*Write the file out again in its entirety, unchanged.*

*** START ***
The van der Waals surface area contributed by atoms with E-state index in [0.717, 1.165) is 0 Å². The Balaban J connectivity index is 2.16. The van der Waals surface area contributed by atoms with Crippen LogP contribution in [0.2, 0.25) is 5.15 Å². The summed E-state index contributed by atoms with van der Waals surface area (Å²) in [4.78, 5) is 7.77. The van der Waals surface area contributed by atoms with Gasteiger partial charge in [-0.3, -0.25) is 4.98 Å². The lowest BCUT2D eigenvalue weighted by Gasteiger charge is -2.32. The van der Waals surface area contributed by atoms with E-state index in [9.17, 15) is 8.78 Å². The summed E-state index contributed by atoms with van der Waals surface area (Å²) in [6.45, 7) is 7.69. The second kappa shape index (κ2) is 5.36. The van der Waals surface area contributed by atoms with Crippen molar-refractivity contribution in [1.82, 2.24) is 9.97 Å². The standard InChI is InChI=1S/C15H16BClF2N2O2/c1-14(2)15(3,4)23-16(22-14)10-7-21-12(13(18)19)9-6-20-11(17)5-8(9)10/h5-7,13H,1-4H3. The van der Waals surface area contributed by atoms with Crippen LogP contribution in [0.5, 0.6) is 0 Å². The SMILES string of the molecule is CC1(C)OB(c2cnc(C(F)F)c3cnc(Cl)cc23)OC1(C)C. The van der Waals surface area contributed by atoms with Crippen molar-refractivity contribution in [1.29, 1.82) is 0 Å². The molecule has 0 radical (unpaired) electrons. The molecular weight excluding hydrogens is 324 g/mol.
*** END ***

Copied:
The van der Waals surface area contributed by atoms with E-state index in [0.717, 1.165) is 0 Å². The Balaban J connectivity index is 2.16. The van der Waals surface area contributed by atoms with Crippen LogP contribution in [0.2, 0.25) is 5.15 Å². The summed E-state index contributed by atoms with van der Waals surface area (Å²) in [4.78, 5) is 7.77. The van der Waals surface area contributed by atoms with Gasteiger partial charge in [-0.3, -0.25) is 4.98 Å². The lowest BCUT2D eigenvalue weighted by Gasteiger charge is -2.32. The van der Waals surface area contributed by atoms with E-state index in [9.17, 15) is 8.78 Å². The summed E-state index contributed by atoms with van der Waals surface area (Å²) in [6.45, 7) is 7.69. The second kappa shape index (κ2) is 5.36. The van der Waals surface area contributed by atoms with Crippen molar-refractivity contribution in [1.82, 2.24) is 9.97 Å². The standard InChI is InChI=1S/C15H16BClF2N2O2/c1-14(2)15(3,4)23-16(22-14)10-7-21-12(13(18)19)9-6-20-11(17)5-8(9)10/h5-7,13H,1-4H3. The van der Waals surface area contributed by atoms with Crippen LogP contribution in [0.5, 0.6) is 0 Å². The SMILES string of the molecule is CC1(C)OB(c2cnc(C(F)F)c3cnc(Cl)cc23)OC1(C)C. The van der Waals surface area contributed by atoms with Crippen molar-refractivity contribution in [1.29, 1.82) is 0 Å². The molecule has 0 radical (unpaired) electrons. The molecular weight excluding hydrogens is 324 g/mol.